For four years I worked in a job that was soul-crushing. It was the wrong fit from the very beginning but I was stuck for two reasons. It was 2008 (the depths of the recession) and the money I was earning wasn’t a luxury I could afford to walk away from. I never let myself consider quitting for the first two years because I felt like I had no other choice.

Hiking with new friends in thailand

Hiking with new friends in thailand

The first time I even contemplated it again was when I went on a trip to Asia. I squeezed in my two-week (too weak) vacation to make believe I really had some true time off. On the trip, I met some great people who all happened to be from the UK. Even though they didn’t know one another prior to the trip, they all had one thing in common. Each of them had either previously decided or planned during the trip to not immediately resume work or school when the trip was over.

Each of them had decided to continue traveling before other commitments began (like starting a new job). And one person, in particular, decided to radically change his life by relocating from London to Thailand after a recent job loss. Each situation was different but the common theme was freedom. They seemed to embrace it without any fear and anxiety attached. I thought to myself, “I want my freedom. If they can do this, so can I.”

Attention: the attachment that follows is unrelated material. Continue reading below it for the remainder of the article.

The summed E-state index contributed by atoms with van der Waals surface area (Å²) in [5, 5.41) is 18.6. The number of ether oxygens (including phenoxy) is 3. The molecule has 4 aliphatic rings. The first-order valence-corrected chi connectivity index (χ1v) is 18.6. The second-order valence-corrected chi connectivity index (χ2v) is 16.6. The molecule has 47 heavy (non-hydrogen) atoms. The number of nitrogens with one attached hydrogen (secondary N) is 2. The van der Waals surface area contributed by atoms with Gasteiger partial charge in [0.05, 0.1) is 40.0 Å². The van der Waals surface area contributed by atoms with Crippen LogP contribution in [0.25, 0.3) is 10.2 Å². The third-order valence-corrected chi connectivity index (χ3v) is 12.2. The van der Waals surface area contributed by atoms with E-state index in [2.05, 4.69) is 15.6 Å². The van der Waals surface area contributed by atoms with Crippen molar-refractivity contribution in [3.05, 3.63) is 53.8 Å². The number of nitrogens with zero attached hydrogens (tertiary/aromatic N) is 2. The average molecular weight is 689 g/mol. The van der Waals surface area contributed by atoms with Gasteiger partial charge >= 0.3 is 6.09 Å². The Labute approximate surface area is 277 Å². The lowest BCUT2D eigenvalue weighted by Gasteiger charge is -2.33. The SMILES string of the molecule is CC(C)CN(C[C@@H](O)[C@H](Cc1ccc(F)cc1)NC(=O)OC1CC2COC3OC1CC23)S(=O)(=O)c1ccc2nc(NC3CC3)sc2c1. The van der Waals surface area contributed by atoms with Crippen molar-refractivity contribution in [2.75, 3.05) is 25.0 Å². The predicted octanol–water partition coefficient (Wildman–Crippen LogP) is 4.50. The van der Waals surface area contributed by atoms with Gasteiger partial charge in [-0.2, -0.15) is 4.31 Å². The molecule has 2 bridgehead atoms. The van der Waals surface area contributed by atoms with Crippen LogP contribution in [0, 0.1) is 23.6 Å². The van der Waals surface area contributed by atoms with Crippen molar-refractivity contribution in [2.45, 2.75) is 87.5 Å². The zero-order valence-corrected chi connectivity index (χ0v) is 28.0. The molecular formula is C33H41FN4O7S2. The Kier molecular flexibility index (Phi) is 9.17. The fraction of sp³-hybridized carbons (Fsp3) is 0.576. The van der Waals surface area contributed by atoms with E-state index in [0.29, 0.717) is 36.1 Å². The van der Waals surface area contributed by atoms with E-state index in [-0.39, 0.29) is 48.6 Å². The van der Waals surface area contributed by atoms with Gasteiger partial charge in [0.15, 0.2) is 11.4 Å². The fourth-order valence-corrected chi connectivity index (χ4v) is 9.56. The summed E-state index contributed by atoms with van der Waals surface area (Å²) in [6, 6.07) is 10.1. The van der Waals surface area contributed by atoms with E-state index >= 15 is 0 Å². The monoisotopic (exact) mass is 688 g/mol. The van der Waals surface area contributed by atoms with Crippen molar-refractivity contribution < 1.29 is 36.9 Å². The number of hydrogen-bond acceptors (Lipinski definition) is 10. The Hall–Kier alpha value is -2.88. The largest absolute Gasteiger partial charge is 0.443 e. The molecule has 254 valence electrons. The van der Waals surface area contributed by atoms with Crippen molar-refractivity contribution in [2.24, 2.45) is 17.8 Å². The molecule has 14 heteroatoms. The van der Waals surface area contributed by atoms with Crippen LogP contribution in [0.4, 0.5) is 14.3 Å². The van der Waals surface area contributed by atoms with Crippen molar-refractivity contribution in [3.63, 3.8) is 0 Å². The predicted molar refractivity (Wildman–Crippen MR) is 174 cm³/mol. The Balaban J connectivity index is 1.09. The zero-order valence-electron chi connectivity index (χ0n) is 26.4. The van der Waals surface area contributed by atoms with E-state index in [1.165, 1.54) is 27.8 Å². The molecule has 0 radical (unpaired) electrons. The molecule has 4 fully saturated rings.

From the time I convinced myself to quit (on the flight home) and the date I resigned was almost two years. Two long agonizing years! Over that time I felt torn about my priorities. I vacillated. I rationalized my staying easily a hundred different times. I became paralyzed by the fear of making such a drastic decision. I would set arbitrary deadlines of when x happens, then I’ll be ready. But the goal posts always kept moving.

In my opinion, what I was I unintentionally doing was buying into society’s expectations of what a productive career person does. She stays put in a high paying job because walking away would be irresponsible and foolish. I knew there were people who would kill for a job like the one I had and the income that went with it. I just convinced myself that being absolutely miserable was the price I had to pay.

I let all of these thoughts cloud my thinking and perpetuate my inaction.